Tomorrow, I will be having lunch with a director of development from my undergraduate alma mater. We plan to discuss the options for a larger charitable contribution, although I’m still waiting to hear back from my tax accountant who will answer some questions about tax effectiveness. With the changes to my income situation over the past few years and moving forward, I want to make sure that I make the best choices from a tax perspective in terms of timing.

Through the meeting with the director of development, I hope to gain a better understanding of my choices for giving and how I can make an impact both on my areas of passion, as diverse as they are, and my desire to benefit students who might not have certain opportunities available to them because of financial need. Despite my disagreement with the article published in Slate, it raised a few concerns that I want to address with my charitable plan.

Do you donate money to your university?

Published or updated December 16, 2013.

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About the author

Luke Landes is the founder of Consumerism Commentary. He has been blogging and writing for the internet since 1995 and has been building online communities since 1991. Find out more about Luke Landes and follow him on Twitter. View all articles by .

{ 5 comments… read them below or add one }

avatar 1 Anonymous

I donate money to my High School. I did go to a pretty well known one (Bronx Science) but it’s endowment is not anywhere near the size of university endowments. (Stuyvesant – another well known NYC public high school, has, apparently, much wealthier alumni – we do have Jon Favreau though:).

It does hit the same vein though, there are certainly *poorer* schools and charities I could give to as well. I always donate to a few different charities though. Most importantly I fondly recall my time at high school, while I don’t give much of a shit about my college (I mean most of my current friends are from my college days, but the school itself…not worthy of donations).

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avatar 2 Anonymous

Putting aside hugely endowed Universities like Harvard, many smaller schools and other non profits, for that matter, need to show support from their alumni or the public when they apply for grants. i.e., a school that can show support from 90% of its graduates looks a lot better to foundations than one with small alumni support. The dollar amount is not as important as the number of individuals who care about the school.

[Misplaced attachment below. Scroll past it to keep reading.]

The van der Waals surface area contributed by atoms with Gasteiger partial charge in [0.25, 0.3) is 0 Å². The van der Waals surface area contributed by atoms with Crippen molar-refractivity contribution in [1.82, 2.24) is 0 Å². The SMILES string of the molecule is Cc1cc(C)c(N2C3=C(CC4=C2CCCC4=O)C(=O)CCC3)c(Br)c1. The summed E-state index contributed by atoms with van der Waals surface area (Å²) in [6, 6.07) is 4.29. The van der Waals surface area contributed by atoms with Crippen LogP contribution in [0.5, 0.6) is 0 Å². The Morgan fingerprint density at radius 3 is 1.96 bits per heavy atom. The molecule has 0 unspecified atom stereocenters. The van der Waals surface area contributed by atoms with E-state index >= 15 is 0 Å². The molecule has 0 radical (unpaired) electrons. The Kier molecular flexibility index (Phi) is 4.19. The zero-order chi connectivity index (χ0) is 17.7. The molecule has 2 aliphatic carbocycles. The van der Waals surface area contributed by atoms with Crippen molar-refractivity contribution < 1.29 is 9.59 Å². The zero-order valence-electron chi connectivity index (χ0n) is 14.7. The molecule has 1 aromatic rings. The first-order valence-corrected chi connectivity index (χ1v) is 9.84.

My undergrad work was at the University of Chicago, which is pretty well endowed, but when I do make donations, I specify that I want the money to go to undergrad scholarships. The cost of college to individuals is horrific these days. I frankly give more of my donations to U/Cal Berkeley School of Public Health, where I got my graduate degree, because I had a full scholarship and like to give back in some way. I still allocate my gifts to student scholarships,.

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avatar 3 Anonymous

I attended a ‘prestigious’ private university that is an absolute money-making juggernaut. My little donations are not even a drop in their ocean of endowment. Every year (many times a year, actually) they come back prospecting for more. But I don’t see it as a question of whether they NEED the money. The education gave me a start in life, a name that (I’m not ashamed to say) opens some doors, and the chance to meet the people who are my best friends to this day. It makes sense to me to give back.

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avatar 4 Donna Freedman

I send money to the scholarship fund at North Seattle Community College, which got me back into higher education (in fact, I received a $700 grant for my final quarter there and that helped a great deal).
I also send money to my department (Comparative History of Ideas) at the University of Washington. It’s designated for the discretionary fund, which is a pretty broad category but which I think has the best chance of helping students directly.
Both those places actually do need the money, I think. Once my financial situation improves a bit I need to start sending money to the private foundation that paid for my three-year scholarship to UW. That one definitely goes straight to students: A couple of hundred full-ride scholarships are given away every year.

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avatar 5 Anonymous

Most of our family’s charitable donations go to our church, but lately I’ve been getting lots of calls from Chapman University, our alma mater. I think I may have to send them some $ to reward their persistence!